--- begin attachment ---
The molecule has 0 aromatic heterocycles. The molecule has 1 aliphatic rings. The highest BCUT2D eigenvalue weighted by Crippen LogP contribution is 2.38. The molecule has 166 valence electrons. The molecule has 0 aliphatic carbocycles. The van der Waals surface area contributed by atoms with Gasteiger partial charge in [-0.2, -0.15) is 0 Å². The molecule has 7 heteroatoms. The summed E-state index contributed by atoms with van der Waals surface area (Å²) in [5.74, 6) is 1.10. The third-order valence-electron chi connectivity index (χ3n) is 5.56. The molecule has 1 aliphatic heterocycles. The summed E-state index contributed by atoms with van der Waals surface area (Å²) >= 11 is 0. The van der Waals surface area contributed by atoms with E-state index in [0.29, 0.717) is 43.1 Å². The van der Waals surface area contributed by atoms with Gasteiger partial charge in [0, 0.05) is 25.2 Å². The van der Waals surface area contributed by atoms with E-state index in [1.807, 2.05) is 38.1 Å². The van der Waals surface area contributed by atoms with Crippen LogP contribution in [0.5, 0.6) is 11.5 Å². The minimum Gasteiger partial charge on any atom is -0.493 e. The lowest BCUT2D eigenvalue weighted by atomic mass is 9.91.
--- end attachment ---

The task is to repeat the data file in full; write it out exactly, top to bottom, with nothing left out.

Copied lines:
The molecule has 0 aromatic heterocycles. The molecule has 1 aliphatic rings. The highest BCUT2D eigenvalue weighted by Crippen LogP contribution is 2.38. The molecule has 166 valence electrons. The molecule has 0 aliphatic carbocycles. The van der Waals surface area contributed by atoms with Gasteiger partial charge in [-0.2, -0.15) is 0 Å². The molecule has 7 heteroatoms. The summed E-state index contributed by atoms with van der Waals surface area (Å²) in [5.74, 6) is 1.10. The third-order valence-electron chi connectivity index (χ3n) is 5.56. The molecule has 1 aliphatic heterocycles. The summed E-state index contributed by atoms with van der Waals surface area (Å²) >= 11 is 0. The van der Waals surface area contributed by atoms with E-state index in [0.29, 0.717) is 43.1 Å². The van der Waals surface area contributed by atoms with Gasteiger partial charge in [0, 0.05) is 25.2 Å². The van der Waals surface area contributed by atoms with E-state index in [1.807, 2.05) is 38.1 Å². The van der Waals surface area contributed by atoms with Crippen LogP contribution in [0.5, 0.6) is 11.5 Å². The minimum Gasteiger partial charge on any atom is -0.493 e. The lowest BCUT2D eigenvalue weighted by atomic mass is 9.91.